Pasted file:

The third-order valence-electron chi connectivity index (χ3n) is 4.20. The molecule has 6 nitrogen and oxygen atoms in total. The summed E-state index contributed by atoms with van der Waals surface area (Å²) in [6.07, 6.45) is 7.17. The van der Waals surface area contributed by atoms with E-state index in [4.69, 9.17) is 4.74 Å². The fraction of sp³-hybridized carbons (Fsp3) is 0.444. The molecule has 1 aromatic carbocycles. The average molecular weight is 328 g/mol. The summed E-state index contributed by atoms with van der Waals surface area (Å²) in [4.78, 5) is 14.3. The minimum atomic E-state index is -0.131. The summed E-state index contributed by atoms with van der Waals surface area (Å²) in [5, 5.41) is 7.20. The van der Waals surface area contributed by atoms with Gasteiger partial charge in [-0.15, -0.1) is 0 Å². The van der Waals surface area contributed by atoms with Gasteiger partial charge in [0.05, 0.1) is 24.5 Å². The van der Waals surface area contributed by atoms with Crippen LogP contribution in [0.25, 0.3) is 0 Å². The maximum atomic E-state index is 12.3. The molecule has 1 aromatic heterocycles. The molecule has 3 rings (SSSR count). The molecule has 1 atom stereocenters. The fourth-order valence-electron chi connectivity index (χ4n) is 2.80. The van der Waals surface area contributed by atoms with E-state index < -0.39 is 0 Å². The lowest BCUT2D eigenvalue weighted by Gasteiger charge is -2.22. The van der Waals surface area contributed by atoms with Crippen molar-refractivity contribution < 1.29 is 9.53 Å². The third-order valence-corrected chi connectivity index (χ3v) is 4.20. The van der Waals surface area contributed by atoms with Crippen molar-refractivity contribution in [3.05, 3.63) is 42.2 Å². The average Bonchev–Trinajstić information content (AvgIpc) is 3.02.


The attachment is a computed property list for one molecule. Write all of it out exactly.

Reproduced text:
The third-order valence-electron chi connectivity index (χ3n) is 4.20. The molecule has 6 nitrogen and oxygen atoms in total. The summed E-state index contributed by atoms with van der Waals surface area (Å²) in [6.07, 6.45) is 7.17. The van der Waals surface area contributed by atoms with E-state index in [4.69, 9.17) is 4.74 Å². The fraction of sp³-hybridized carbons (Fsp3) is 0.444. The molecule has 1 aromatic carbocycles. The average molecular weight is 328 g/mol. The summed E-state index contributed by atoms with van der Waals surface area (Å²) in [4.78, 5) is 14.3. The minimum atomic E-state index is -0.131. The summed E-state index contributed by atoms with van der Waals surface area (Å²) in [5, 5.41) is 7.20. The van der Waals surface area contributed by atoms with Gasteiger partial charge in [-0.15, -0.1) is 0 Å². The van der Waals surface area contributed by atoms with Gasteiger partial charge in [0.05, 0.1) is 24.5 Å². The van der Waals surface area contributed by atoms with Crippen LogP contribution in [0.25, 0.3) is 0 Å². The maximum atomic E-state index is 12.3. The molecule has 1 aromatic heterocycles. The molecule has 3 rings (SSSR count). The molecule has 1 atom stereocenters. The fourth-order valence-electron chi connectivity index (χ4n) is 2.80. The van der Waals surface area contributed by atoms with E-state index < -0.39 is 0 Å². The lowest BCUT2D eigenvalue weighted by Gasteiger charge is -2.22. The van der Waals surface area contributed by atoms with Crippen molar-refractivity contribution < 1.29 is 9.53 Å². The third-order valence-corrected chi connectivity index (χ3v) is 4.20. The van der Waals surface area contributed by atoms with Crippen molar-refractivity contribution in [3.05, 3.63) is 42.2 Å². The average Bonchev–Trinajstić information content (AvgIpc) is 3.02.